As of Tuesday, December 5, 2017
I see in the local newspapers where the Nez Perce-Clearwater National Forests have adopted a travel plan and some wilderness areas. Some of the other forests have already done this. To me, this is nothing more than power and control over the general recreational public, mainly the senior citizens who developed the forest to what it is today. They and the handicapped cannot use it except in certain areas as they require ATVs or side-by-sides to enjoy the forest, and motorized vehicles are prohibited except in these certain acres. The Forest Service says that we are destroying too much wildlife habitat. Yes, full-sized motorized 4x4 vehicles in the hands of inconsiderate drivers definitely damage the forest and land; however, most senior citizens care for the lands, and in most cases after a rainstorm you can’t even tell where they have been; if you can see where they have been they have made an excellent hiking trail.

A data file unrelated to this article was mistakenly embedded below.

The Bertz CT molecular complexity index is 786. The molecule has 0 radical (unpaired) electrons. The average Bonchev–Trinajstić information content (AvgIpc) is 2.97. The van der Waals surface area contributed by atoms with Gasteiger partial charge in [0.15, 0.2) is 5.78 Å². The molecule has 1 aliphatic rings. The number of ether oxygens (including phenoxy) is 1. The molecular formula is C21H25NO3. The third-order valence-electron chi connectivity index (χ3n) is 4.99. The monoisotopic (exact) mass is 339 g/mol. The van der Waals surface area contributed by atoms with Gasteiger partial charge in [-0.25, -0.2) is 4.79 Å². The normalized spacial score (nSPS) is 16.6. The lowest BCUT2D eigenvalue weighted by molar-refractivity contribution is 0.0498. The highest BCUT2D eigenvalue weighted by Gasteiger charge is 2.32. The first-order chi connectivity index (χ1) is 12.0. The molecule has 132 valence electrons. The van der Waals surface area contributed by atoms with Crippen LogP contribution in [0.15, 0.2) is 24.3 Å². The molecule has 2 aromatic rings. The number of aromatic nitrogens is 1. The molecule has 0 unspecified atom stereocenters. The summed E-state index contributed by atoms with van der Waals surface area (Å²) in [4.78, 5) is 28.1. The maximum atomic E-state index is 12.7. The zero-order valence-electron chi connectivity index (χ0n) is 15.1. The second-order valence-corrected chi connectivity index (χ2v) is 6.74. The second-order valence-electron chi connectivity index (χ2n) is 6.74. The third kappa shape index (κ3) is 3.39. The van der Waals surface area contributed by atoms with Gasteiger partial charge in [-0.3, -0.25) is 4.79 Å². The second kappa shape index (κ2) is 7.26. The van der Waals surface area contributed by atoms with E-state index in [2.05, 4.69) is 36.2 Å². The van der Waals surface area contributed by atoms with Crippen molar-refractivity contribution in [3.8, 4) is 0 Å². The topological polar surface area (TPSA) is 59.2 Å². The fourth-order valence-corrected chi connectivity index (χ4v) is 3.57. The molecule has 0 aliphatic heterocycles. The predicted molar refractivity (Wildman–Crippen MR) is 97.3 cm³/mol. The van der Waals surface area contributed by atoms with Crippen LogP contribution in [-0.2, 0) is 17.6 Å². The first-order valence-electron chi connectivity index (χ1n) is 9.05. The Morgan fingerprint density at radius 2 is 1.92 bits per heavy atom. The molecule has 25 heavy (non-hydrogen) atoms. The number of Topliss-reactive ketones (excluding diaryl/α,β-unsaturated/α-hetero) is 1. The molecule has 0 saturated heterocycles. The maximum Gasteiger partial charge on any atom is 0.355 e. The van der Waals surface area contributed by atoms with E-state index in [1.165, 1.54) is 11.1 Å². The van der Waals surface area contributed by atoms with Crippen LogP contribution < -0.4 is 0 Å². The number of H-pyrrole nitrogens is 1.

In regards to wilderness areas, all that is a signed paycheck for Forest Service people to monitor it. As an example, the Highline Fire started July 28, 2017. A U.S.F.S. spokesman said, “The fire could have been easily put out, but fire officials chose not to do so.” “The Highline Fire in an area that previously burned in 2000 where there are now piles of dried wood from that fire three to four feet tall.” “What the fire is doing is cleaning up that mess, creating a young stand of lodgepole pine or hopefully ponderosa.” “Elk and deer habitat will be replenished in an area that was too dense to support animals before.” These quotes were taken from the Aug. 24, 2017 issue of the Star News.
All the fires I have seen that burnt in the 35 years have grown back to either nothing, brush or lodgepoles so thick you can’t even walk through them. This is not prime deer and elk habitat. They destroyed the game habitat when they let the 2000 fire burn.
However, according to the Sept. 21, 2017, issue, it only cost $2.6 million to watch this fire burn.